Super Roots, Vol. 8 finds the Japan's Boredoms mining similar territory as on their Super Ae and Vision Creation Newsun albums. However, though the tropically and psychedelically informed sound of mutated drum'n'bass is present, the music on this EP is actually borrowed from a Japanese children's cartoon theme, written by Isao Tomita and Tsuyoshi Ishigouoka. The Boredoms perform a short, relatively straightforward version of "Jungle Taitei" and offer two remixes -- one from leader Yamatsuka Eye and one by electronica composer Yann Tomita. "Jungle Taitei" is probably as close to pop as the Boredoms have come to date, featuring drummer Yoshimi's clear, wordless vocal out in front, flanked by group harmonies and a hyper, retro-futuristic rhythm arrangement of ethnic percussion, splashing cymbals, and manic snare. Given that the song originated as a television theme, its catchy refrain comes as no surprise, but the Boredoms have little trouble transforming it into something completely their own. Fans might also recognize bits of "Jungle Taitei" that Eye used later in the Vision Creation Newsun remix album, Rebore, Vol. 0, such as the opening synth chord cluster. The two remixes aren't quite as immediately engaging, but are nonetheless interesting takes on the short song. Eye's "DJ Let's TRY & D.I.Y. Drum Machine Mix" opts to strip away the vocal harmonies, and in general strips away everything but percussion. The drum track begins as little more than an erratically timed bass/snare duo before a small orchestra of Eastern hand drums explodes with a flutter. If this mix emphasizes the exotic, Yann Tomita's "Laughter Robot's Hemp Mix" is pure, dreamy trip-hop. The beat slows down by half and Yoshimi's harmonies have returned, giving the track a full, lush quality. Super Roots, Vol. 8 doesn't have the impact of other Boredoms albums like Super Ae or even the Super Roots, Vol. 7 EP, but it is a fun diversion.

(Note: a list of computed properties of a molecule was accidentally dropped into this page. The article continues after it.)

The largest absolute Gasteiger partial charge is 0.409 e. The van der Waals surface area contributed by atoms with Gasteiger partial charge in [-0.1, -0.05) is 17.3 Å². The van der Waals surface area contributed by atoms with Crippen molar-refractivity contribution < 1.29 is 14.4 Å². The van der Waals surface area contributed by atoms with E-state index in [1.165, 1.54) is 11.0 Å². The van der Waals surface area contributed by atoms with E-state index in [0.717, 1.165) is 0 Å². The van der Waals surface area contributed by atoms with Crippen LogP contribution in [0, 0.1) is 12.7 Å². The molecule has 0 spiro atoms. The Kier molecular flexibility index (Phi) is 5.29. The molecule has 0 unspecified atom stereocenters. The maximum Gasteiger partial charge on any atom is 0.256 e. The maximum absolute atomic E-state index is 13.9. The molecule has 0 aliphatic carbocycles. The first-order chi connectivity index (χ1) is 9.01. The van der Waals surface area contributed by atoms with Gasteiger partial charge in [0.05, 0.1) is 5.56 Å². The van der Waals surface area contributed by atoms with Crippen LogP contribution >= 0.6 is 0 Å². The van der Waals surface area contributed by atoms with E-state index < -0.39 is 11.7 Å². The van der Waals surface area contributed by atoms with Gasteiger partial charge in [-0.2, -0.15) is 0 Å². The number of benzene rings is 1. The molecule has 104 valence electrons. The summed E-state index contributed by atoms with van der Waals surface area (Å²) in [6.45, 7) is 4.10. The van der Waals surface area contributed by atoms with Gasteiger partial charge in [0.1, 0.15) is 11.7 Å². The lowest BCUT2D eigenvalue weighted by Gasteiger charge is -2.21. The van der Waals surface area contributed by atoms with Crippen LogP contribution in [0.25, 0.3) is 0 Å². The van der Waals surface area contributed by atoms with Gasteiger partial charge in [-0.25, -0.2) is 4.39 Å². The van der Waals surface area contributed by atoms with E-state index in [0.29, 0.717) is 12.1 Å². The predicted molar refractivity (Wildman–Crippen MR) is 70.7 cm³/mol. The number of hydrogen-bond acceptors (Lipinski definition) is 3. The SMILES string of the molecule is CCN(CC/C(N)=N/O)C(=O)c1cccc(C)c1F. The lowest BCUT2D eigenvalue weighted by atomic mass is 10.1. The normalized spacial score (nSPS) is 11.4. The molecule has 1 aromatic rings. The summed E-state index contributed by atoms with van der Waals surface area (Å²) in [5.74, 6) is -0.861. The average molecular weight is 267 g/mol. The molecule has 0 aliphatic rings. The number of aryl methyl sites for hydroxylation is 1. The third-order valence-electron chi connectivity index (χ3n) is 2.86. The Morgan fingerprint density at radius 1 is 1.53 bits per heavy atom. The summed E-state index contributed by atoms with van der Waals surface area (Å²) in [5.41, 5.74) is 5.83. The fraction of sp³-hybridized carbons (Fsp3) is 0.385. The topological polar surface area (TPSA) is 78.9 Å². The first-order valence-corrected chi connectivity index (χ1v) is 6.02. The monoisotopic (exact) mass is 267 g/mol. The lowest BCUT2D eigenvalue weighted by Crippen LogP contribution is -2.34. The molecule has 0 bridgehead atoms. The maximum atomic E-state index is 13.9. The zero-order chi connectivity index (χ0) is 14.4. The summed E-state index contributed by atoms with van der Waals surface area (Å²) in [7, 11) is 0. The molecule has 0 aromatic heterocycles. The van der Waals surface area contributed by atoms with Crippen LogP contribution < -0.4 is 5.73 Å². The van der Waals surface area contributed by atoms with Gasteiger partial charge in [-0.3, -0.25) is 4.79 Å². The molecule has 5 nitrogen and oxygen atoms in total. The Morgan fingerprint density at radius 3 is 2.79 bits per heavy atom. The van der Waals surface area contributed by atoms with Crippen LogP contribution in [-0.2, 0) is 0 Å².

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AllMusic Review by Dominique Leone